But predictably the system has been rorted:
Evidence of widespread rorting of the controversial program has grown. One company employed more than 400 foreigners and no locals on a building site, and it has been claimed fake businesses have been set up to bring in foreigners who then seek permanent residence.It's an election year and the left-liberal Labor Party are taking a populist position (and the correct position) that unemployed Australians should have preference in our job market. The Labor Party Immigration Minister, Brendan O'Connor, has said:
It is clear there have been abuses of the 457 visas and qualified Australians are missing out on jobs in a number of fields.
And what of the more right-liberal Liberal Party? They want the rorting to continue and to be expanded. The Victorian Liberal Party, for instance, wants the 457 visa system to be extended to Geelong, a town struggling with 10,000 locally unemployed people.
Even worse was a comment from the federal leader of the Liberal Party, Tony Abbott. He accused the Labor Prime Minister, Julia Gillard, of engaging in "the false birthplace war".
I hope that was just an ill-thought, throwaway line. What worries me is this. Western countries once had what might be called an ethnic nationalism. But an ethnic nationalism is something that we are born into - it is predetermined rather than self-determined. It therefore violated the liberal idea that we are made free when we are autonomous and self-defining.
So it was replaced by a civic nationalism, in which a nation was tied together by a common citizenship and a shared commitment to liberal political values. That was a weaker form of national identity and it was always going to struggle to hold ground. Why? Because it still violated the liberal ideal of autonomy as it meant giving preference to people largely on the basis of a predetermined quality, namely where they were born.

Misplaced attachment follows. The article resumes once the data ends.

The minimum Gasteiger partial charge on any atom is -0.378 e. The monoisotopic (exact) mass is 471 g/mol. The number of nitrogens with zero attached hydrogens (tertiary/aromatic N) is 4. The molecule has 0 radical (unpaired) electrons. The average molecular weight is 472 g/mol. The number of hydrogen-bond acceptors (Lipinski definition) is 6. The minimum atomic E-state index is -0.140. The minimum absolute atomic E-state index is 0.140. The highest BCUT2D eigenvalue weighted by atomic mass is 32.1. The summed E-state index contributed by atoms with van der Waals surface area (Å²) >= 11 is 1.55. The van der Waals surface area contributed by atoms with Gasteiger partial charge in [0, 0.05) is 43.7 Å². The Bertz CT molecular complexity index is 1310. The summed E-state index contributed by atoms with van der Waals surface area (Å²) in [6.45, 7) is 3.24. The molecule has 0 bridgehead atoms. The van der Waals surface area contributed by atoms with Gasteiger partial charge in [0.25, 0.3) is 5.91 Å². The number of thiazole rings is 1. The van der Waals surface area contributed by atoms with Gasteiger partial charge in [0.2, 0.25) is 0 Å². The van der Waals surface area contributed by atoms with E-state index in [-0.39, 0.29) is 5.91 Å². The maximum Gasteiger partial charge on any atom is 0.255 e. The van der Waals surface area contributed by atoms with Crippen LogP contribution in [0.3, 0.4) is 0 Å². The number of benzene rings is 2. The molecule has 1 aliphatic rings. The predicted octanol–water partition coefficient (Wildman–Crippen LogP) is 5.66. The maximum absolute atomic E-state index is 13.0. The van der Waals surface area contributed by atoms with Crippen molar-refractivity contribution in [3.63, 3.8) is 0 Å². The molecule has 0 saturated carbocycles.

As I noted in a recent post, a host of past Labor PMs have come out and rejected even a civic nationalism on the basis that it discriminates against those who aren't Australian citizens and that it discriminates on the "arbitrary" basis of birthplace.
So it's a bit ominous to hear a Liberal leader imply that birthplace shouldn't matter when it comes to jobs, and that those who are not Australian citizens and who were born elsewhere have an equal claim to job vacancies in Australia.
If Abbott means this, then he too has moved not just beyond a deeper ethnic nationalism, but beyond the civic nationalism that was supposed to replace it. It means that we have moved one step closer to a post-national consensus amongst the major parties.
If Australians are to have no more loyalty toward each other than to those who live dispersed throughout the world, then what does it mean anymore to be an Australian? It just becomes a descriptor of where you happen to live, rather than a meaningful description of belonging to a particular people.
And if the ruling elite has no more loyalty to those who are citizens here (let alone to their ethnic kin) than to those who are not citizens and who live elsewhere, then what is the basis of loyalty to the state?
And what is to stop a generation of young Australians from being left behind? If their own government has no particular concern for them, then who will?